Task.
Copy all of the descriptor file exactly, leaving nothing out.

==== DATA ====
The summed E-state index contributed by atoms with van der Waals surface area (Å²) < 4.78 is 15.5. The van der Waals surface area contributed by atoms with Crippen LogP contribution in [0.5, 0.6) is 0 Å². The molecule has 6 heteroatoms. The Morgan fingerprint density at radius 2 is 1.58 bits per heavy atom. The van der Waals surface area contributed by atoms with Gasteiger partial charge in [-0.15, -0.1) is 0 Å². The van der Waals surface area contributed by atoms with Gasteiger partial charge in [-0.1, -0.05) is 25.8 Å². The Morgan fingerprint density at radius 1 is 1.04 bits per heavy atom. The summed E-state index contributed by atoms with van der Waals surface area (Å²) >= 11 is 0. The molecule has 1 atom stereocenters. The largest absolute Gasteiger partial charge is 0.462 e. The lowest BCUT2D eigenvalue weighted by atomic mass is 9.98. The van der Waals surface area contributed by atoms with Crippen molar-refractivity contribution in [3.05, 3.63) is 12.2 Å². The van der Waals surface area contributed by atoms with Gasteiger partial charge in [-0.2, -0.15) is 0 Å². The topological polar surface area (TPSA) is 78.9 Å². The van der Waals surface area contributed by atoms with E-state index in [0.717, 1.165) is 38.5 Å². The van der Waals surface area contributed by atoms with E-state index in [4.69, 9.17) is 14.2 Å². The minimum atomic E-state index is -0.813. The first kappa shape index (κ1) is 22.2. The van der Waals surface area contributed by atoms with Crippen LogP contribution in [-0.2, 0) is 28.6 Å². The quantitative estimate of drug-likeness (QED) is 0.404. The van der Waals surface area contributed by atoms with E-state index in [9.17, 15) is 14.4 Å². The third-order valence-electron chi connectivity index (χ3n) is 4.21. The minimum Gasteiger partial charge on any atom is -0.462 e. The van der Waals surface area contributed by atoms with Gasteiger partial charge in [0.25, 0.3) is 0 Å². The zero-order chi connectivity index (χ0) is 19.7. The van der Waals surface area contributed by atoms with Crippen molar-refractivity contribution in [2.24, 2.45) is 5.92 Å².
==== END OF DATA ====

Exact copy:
The summed E-state index contributed by atoms with van der Waals surface area (Å²) < 4.78 is 15.5. The van der Waals surface area contributed by atoms with Crippen LogP contribution in [0.5, 0.6) is 0 Å². The molecule has 6 heteroatoms. The Morgan fingerprint density at radius 2 is 1.58 bits per heavy atom. The van der Waals surface area contributed by atoms with Gasteiger partial charge in [-0.15, -0.1) is 0 Å². The van der Waals surface area contributed by atoms with Gasteiger partial charge in [-0.1, -0.05) is 25.8 Å². The Morgan fingerprint density at radius 1 is 1.04 bits per heavy atom. The summed E-state index contributed by atoms with van der Waals surface area (Å²) >= 11 is 0. The molecule has 1 atom stereocenters. The largest absolute Gasteiger partial charge is 0.462 e. The lowest BCUT2D eigenvalue weighted by atomic mass is 9.98. The van der Waals surface area contributed by atoms with Crippen molar-refractivity contribution in [3.05, 3.63) is 12.2 Å². The van der Waals surface area contributed by atoms with Gasteiger partial charge in [-0.2, -0.15) is 0 Å². The topological polar surface area (TPSA) is 78.9 Å². The van der Waals surface area contributed by atoms with E-state index in [0.717, 1.165) is 38.5 Å². The van der Waals surface area contributed by atoms with E-state index in [4.69, 9.17) is 14.2 Å². The minimum atomic E-state index is -0.813. The first kappa shape index (κ1) is 22.2. The van der Waals surface area contributed by atoms with Crippen LogP contribution in [-0.2, 0) is 28.6 Å². The quantitative estimate of drug-likeness (QED) is 0.404. The van der Waals surface area contributed by atoms with E-state index in [9.17, 15) is 14.4 Å². The third-order valence-electron chi connectivity index (χ3n) is 4.21. The minimum Gasteiger partial charge on any atom is -0.462 e. The van der Waals surface area contributed by atoms with Gasteiger partial charge in [0.25, 0.3) is 0 Å². The zero-order chi connectivity index (χ0) is 19.7. The van der Waals surface area contributed by atoms with Crippen molar-refractivity contribution in [2.24, 2.45) is 5.92 Å².